Here, even assuming the truth of Plaintiff’s allegations, he has not stated a claim that his
detention in isolation for thirteen days after refusing to be tested for COVID-19 amounted to an
unconstitutional punishment. The prison decision to hold Plaintiff in isolation for a period of time
following his arrival at the prison and his refusal to be tested does not amount to punishment
considering the prison’s interest in preventing the spread of the virus. See Azcona v. Ellis, No. 208526, 2021 WL 1139843, at *2 (D.N.J. Mar. 25, 2021) (“[T]he decision to place Plaintiff in a
quarantine tier after he contracted COVID-19 does not amount to punishment in light of the
obvious need to separate inmates with COVID-19 from other inmates to prevent further spread of
the virus.”); see also Francisco v. White, No. 1:20-1076, 2020 WL 4260766, at *3 (M.D. Pa. July
24, 2020) (“[T]he prison setting raises unique concerns regarding the spread of the COVID-19
virus since, by their very nature, prisons are confined spaces unsuited for social distancing.”)
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The Third Circuit reiterated that the “touchstone for the constitutionality of detention is
whether conditions of confinement are meant to punish or are ‘but an incident of some other
legitimate governmental purpose.’” Hope, 972 F.3d at 326 (quoting Hubbard v. Taylor, 538 F.3d
229, 232 (3d Cir. 2008)). Here, the facts do not indicate that Plaintiff was required to isolate
following his refusal to test for COVID-19 as punishment; rather, it appears to be a legitimate
response to a deadly pandemic, made in an effort to prevent the spread of the virus. Plaintiff has
failed to state a claim that his detention in isolation for thirteen days amounts to punishment and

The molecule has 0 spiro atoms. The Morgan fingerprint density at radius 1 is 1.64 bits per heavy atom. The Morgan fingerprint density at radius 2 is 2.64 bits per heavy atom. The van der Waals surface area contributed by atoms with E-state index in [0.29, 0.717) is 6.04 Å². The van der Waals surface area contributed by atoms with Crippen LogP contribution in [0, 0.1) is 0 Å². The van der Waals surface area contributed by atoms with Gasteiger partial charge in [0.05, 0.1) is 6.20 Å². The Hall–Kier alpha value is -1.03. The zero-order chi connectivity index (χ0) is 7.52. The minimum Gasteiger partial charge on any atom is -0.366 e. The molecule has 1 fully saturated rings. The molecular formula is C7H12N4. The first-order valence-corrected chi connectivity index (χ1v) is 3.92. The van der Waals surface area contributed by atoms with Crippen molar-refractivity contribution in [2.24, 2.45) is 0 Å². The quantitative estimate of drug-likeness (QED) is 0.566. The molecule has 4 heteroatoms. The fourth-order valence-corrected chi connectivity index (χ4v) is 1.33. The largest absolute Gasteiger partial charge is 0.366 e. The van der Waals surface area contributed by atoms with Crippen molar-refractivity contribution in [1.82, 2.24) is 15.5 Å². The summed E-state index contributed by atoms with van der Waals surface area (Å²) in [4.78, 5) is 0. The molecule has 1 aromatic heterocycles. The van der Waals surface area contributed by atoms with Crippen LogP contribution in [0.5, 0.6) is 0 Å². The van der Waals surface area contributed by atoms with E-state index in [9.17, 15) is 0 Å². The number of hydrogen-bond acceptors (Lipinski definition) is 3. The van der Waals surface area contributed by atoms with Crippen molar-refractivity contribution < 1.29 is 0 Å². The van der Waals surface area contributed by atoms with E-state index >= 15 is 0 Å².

this claim is dismissed without prejudice.
C. Fourteenth Amendment Due Process – Disciplinary Hearing
The Court construes Plaintiff’s complaint as raising a Fourteenth Amendment due process
claim regarding his disciplinary hearing. The sequence of events and dates alleged by Plaintiff are
somewhat inconsistent, but it appears Plaintiff is claiming that he was denied due process when he
was held in “solitary confinement” during his disciplinary proceedings. The Complaint appears to
argue that Plaintiff should not have been held in solitary confinement, because his disciplinary
charge was downgraded to an “on the spot charge,” which does not mandate detention.
The Fourteenth Amendment of the United States Constitution provides, in pertinent part,
that “[n]o State shall . . . deprive any person of life, liberty, or property, without due process of
law. . . .” To the extent that plaintiff seeks relief based upon disciplinary confinement, the Due
Process Clause does not provide protection against the imposition of discipline, including
disciplinary confinement and the loss of various privileges becuase these other forms of discipline
do not “impose  atypical and significant hardship on the inmate in relation to the ordinary
incidents of prison life.” Torres v. Fauver, 292 F.3d 141, 150–51 (3d Cir. 2002) (citing Sandin v.